Catholic Social Teaching lives
David Gibson November 20, 2012 - 9:44am
As Paul Ryan jockeys for position in the already-crowded 2016 GOP presidential starting gate, he may want to read this Catholic News Service story to help him avoid the CST pitfalls and pratfalls of the last campaign:
VATICAN CITY (CNS) -- Good health is a benefit that needs to be defended and guaranteed for all people, not just for those who can afford it, Pope Benedict XVI told hundreds of health care workers.The new evangelization is needed in the health field, especially during the current economic crisis "that is cutting resources for safeguarding health," he said Nov. 17, addressing participants at a conference sponsored by the Pontifical Council for Health Care Ministry.Hospitals and other facilities "must rethink their particular role in order to avoid having health become a simple 'commodity,' subordinate to the laws of the market, and, therefore, a good reserved to a few, rather than a universal good to be guaranteed and defended," he said.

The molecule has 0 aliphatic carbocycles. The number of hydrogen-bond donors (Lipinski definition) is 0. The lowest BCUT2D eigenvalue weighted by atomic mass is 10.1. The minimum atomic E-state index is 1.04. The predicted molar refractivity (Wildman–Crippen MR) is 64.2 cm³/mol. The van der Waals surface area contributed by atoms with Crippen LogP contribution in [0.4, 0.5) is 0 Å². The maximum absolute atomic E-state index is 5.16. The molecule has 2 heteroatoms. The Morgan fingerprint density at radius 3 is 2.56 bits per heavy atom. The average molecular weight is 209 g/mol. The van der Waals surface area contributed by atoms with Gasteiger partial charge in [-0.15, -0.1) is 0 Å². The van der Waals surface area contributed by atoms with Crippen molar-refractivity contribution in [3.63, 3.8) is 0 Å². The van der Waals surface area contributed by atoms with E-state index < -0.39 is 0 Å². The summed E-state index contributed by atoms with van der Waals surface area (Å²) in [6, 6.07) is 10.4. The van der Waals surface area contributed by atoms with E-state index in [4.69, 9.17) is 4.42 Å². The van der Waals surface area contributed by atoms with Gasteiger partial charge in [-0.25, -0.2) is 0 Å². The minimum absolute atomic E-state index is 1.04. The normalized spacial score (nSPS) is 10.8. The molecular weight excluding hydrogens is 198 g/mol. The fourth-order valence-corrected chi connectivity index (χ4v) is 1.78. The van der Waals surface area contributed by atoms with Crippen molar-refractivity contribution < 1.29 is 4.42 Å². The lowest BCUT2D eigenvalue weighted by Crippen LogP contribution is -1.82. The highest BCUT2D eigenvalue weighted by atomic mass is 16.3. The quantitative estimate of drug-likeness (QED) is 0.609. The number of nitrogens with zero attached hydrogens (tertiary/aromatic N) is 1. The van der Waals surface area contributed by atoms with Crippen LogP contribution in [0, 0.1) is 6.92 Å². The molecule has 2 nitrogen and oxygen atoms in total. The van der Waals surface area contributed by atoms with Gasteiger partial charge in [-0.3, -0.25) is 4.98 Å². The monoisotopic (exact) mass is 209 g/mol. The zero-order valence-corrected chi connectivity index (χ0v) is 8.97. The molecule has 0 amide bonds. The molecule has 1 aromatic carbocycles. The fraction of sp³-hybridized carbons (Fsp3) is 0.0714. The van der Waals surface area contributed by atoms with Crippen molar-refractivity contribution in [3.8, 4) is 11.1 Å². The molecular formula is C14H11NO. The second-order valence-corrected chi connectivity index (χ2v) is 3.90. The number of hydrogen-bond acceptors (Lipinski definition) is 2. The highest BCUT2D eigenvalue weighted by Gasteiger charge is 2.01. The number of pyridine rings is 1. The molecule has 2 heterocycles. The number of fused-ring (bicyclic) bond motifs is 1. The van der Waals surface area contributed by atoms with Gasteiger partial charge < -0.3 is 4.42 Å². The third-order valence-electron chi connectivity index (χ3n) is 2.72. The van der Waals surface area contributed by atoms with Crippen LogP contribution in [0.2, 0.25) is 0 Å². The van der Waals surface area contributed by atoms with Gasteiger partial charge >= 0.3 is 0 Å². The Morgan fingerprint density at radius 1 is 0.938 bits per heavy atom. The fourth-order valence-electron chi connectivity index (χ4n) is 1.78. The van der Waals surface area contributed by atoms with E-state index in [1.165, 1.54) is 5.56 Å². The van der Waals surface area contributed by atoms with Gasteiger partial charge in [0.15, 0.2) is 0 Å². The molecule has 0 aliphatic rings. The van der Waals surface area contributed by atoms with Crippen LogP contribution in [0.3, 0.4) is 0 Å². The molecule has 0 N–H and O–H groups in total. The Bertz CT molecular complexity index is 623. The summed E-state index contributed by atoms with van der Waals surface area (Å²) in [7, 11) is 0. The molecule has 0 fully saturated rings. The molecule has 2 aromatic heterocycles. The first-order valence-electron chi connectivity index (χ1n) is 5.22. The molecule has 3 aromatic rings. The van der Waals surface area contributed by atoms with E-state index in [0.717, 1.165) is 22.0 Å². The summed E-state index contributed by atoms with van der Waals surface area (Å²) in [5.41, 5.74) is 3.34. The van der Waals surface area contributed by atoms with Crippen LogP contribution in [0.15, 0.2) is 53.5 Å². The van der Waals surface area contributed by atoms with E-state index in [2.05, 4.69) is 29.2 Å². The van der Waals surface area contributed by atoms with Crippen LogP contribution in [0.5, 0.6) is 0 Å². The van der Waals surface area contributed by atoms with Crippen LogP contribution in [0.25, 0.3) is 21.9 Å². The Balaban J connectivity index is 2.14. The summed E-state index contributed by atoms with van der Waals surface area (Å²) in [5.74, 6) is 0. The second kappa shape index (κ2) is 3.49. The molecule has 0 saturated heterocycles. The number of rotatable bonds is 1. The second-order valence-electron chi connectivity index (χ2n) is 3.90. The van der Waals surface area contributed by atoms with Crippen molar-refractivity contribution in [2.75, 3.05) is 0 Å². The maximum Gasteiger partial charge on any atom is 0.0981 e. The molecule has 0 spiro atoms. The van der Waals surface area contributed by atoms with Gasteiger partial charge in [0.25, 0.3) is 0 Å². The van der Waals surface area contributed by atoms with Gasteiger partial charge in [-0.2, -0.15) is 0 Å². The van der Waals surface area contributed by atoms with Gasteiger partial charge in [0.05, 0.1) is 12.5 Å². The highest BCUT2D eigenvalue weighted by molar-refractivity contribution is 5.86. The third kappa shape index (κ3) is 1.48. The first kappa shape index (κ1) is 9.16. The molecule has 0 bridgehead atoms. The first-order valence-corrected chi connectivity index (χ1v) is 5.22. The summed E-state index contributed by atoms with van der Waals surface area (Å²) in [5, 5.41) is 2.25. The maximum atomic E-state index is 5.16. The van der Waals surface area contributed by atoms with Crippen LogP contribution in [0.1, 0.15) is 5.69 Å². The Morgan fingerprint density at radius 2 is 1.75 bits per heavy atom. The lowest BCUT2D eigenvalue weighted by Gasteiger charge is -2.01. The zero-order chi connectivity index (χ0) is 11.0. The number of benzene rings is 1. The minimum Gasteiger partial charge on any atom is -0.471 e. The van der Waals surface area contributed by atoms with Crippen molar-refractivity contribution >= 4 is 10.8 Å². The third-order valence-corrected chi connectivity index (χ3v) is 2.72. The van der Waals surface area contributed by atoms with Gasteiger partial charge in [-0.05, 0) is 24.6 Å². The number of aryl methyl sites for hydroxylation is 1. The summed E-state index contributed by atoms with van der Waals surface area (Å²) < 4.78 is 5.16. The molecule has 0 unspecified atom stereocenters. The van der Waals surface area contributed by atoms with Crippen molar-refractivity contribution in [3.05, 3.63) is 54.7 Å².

Meanwhile, the USCCB as a whole couldn't say anything coherent about CST and the economy last week, but Bishop Stephen E. Blaire of Stockton, Calif., and Bishop Richard E. Pates of Des Moines, Iowa, chairs of the bishops' committees on domestic and international issues, were able to state the obvious in a letter to every congressional representative:In developing frameworks for future budgets, Congress should not rely on disproportionate cuts in essential services to poor persons, they wrote.From my RNS story:
In budget deficit efforts, there has always been a bipartisan consensus to exempt programs for the most vulnerable and instead to call for shared sacrifice by all, including raising adequate revenues, eliminating unnecessary military and other spending, and addressing the long-term costs of health insurance and retirement programs fairly, Blaire and Pates wrote.To achieve savings, policy makers should consider cutting nuclear weapons programs, direct agricultural subsidies, and other unnecessary spending.The bishops say the "important goal" of addressing long-term deficits is necessary, but must not be achieved "at the expense of the dignity of poor and vulnerable people at home and abroad.They cite Pope Benedict XVIs warning against the downsizing of social security systems, and they frame their appeal in terms of traditional principles and values.
Now, that wasn't so hard, was it?